People die in war. Tens of thousands of other Canadians die years and years before others do because they do not have the right food, the right shelter, or the right start in life. It costs about $2 billion a year to conduct our fight in Afghanistan. There are choices.

In Afghanistan, we know what we hope. We hope to shut down the actions of terrorists beyond Afghan borders. We hope for education and better lives for the Afghan people, especially for Afghan women. And we hope that long after we leave, the Afghan people will want this for themselves and be able to sustain this by themselves. Right now, we hope far more than we know, but we cannot allow hope, the ideology of terrorism-fighting, and the loss of Canadian lives to make us blind. The stakes are too high.

What do we owe the 153 Canadian soldiers who have died in Afghanistan? What do we owe their families? We owe them respect and gratitude. We owe them remembrance of what they have done for their country. More than anything, we owe them good choices in the future, for the sake of those who come after them.

I will vote against this motion, but like everyone else in this House and like everyone else in this country, I will go from here into the future with my eyes wide open.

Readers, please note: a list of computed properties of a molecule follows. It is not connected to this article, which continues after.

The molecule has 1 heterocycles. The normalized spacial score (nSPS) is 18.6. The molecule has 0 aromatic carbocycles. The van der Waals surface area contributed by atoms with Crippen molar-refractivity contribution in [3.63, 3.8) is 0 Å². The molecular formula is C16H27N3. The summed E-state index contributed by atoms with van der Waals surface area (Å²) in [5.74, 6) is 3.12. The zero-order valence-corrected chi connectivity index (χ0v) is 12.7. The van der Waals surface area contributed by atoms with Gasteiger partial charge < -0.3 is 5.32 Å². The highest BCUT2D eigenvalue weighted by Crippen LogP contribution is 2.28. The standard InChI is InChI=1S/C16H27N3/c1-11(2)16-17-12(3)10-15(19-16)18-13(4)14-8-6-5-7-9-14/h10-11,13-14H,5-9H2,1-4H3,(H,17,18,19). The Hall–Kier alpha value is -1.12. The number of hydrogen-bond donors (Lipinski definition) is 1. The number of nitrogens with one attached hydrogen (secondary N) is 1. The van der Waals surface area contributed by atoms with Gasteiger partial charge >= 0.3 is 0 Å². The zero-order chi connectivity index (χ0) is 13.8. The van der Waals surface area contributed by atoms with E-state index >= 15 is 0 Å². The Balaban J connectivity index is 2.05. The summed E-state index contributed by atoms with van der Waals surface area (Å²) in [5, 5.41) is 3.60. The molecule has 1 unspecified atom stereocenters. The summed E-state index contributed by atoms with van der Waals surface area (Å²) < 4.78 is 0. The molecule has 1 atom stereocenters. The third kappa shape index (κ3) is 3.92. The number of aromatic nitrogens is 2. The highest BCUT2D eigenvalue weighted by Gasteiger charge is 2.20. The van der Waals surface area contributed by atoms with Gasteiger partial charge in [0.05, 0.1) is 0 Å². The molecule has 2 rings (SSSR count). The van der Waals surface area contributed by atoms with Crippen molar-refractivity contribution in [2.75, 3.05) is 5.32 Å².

Questions Passed as Orders for Returns November 22nd, 2010

With regard to the CF-18 replacement criteria: (a) what specific operational requirements did the Department of National Defence (DND) set out in its CF-18 replacement criteria; (b) what was the rationale behind each of these requirements; and (c) in what operational theatres does DND anticipate the CF-18 replacement will be used?

Questions on the Order Paper November 22nd, 2010

With regard to the CF-18 replacement criteria: (a) what organizational, political, industrial or bureaucratic bodies had input in determining the CF-18 replacement specifications; (b) what were the names and positions of the individuals involved in the decision-making process; (c) who at the Department of National Defence ultimately approved the final draft of the CF-18 operational requirements document; and (d) did any analysts or officials register dissenting opinions in this process and, if so, what were they?

Sustaining Canada's Economic Recovery Act November 1st, 2010

Mr. Speaker, there is no doubt that when the economy is working well, the greatest social justice program is a well-functioning economy. However, one of the challenges we are finding now, even when there are two jobs within a family and oftentimes there are not, is that the end result still has the kinds of problems that I was talking about, whether it has to do with housing or other experiences in low income and poverty.